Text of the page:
DDoSPedia is a glossary that focuses on network and
application security terms with many distributed
definitions. It provides a central place for hard to find web-scattered
definitions on DDoS attacks.
TDL-4 is the fourth-generation version of the well-known TDSS a.k.a. Alureon Trojan, responsible for infecting a vast number of PCs around the world. The TDL- is one of the most active and resilient botnets currently conducting operations around the world. In the first three months of 2011, over 4.5 million computers were infected with TDL-4, with 28% of these computers being located in the United States.
When installed, TDL-4 creates a rogue file system at the end of the infected computer’s disk, which it heavily encrypts and stores its files on. Additionally, it is able to bypass the low-level driver signing requirement of 64-bit editions of Windows by installing itself in the master boot record (MBR) of the system drive, subverting the normal booting process in order to run its own unsigned malicious code. Once TDL-4 is installed on a machine and present in the MBR, it not only disables Windows Update and various antivirus products, but it removes or disables many other known types of similar malware such as Zeus or Optima to reduce competition as well as ensure that there are no undesirable interactions with such malware. Malware that exhibits such stealth behavior and low level interaction is called a “rootkit” (and a kernel-mode variant such as TDL-4 is called a “bootkit”).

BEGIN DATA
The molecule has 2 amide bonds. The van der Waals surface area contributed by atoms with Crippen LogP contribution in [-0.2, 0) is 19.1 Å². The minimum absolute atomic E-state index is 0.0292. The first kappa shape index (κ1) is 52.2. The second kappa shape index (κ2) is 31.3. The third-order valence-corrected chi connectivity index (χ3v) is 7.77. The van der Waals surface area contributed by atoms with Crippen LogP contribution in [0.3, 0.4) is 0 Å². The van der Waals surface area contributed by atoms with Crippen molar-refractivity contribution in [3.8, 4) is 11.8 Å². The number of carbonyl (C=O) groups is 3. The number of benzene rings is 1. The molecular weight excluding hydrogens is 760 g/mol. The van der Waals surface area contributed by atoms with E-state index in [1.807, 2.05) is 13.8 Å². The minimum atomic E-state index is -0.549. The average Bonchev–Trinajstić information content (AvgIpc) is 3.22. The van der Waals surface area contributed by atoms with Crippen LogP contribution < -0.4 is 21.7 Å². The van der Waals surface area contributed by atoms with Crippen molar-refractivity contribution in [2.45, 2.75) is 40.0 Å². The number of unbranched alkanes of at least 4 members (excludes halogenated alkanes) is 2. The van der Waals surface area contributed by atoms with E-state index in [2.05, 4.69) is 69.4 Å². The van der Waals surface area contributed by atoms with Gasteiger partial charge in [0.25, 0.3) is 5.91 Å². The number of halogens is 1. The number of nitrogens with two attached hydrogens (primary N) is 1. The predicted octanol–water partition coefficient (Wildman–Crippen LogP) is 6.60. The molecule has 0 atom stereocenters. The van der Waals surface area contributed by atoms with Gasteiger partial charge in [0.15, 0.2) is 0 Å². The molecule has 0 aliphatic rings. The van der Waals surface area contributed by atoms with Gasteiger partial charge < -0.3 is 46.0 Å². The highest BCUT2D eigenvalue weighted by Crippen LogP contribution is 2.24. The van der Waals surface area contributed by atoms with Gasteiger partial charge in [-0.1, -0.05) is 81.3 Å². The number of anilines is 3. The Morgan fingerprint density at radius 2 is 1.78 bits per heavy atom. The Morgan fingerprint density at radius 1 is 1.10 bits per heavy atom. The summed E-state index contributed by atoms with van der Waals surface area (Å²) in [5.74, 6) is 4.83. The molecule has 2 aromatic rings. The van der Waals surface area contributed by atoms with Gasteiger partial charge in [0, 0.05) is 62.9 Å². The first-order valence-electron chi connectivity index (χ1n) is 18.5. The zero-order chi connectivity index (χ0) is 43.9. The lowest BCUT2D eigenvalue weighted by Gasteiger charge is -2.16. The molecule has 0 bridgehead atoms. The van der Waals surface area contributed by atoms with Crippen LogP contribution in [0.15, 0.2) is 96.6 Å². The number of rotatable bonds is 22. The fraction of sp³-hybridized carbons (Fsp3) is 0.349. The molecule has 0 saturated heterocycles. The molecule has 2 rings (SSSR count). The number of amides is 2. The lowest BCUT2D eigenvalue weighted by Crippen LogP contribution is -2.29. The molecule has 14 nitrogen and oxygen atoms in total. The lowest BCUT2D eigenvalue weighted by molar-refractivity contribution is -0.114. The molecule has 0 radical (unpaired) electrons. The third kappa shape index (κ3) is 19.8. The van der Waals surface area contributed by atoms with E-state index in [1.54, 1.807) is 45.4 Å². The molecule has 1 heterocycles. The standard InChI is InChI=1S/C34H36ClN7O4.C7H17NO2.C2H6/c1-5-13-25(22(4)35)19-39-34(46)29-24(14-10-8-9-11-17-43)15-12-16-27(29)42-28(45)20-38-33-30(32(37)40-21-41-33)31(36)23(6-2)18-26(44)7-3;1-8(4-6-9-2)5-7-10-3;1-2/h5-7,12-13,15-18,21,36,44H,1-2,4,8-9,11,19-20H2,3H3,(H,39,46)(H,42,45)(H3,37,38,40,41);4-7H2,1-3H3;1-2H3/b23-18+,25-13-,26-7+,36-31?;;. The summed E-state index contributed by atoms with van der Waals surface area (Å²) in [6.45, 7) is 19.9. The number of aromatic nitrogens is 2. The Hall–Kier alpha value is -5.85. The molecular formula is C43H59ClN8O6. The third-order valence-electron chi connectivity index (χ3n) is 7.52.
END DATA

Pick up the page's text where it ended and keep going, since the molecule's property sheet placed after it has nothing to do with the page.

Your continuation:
Perhaps the most interesting feature of TDL-4 is the complex P2P network that its botnet uses for inter-bot and command and control (C&C) server communication. TDL-4 bots are able to communicate with each other and with C&C servers (of which around 60 have been discovered) using the public P2P Kad file sharing network and heavy encryption. Generally speaking, dismantling a botnet often involves the disabling of C&C servers as seen in the past during the dismantling of the Mariposa and other large botnets. As the TDL-4 botnet has both C&C servers as well as inter-bot communication abilities across a public P2P network (and incredibly advanced stealth techniques including custom encryption), many are calling it the “indestructible botnet”.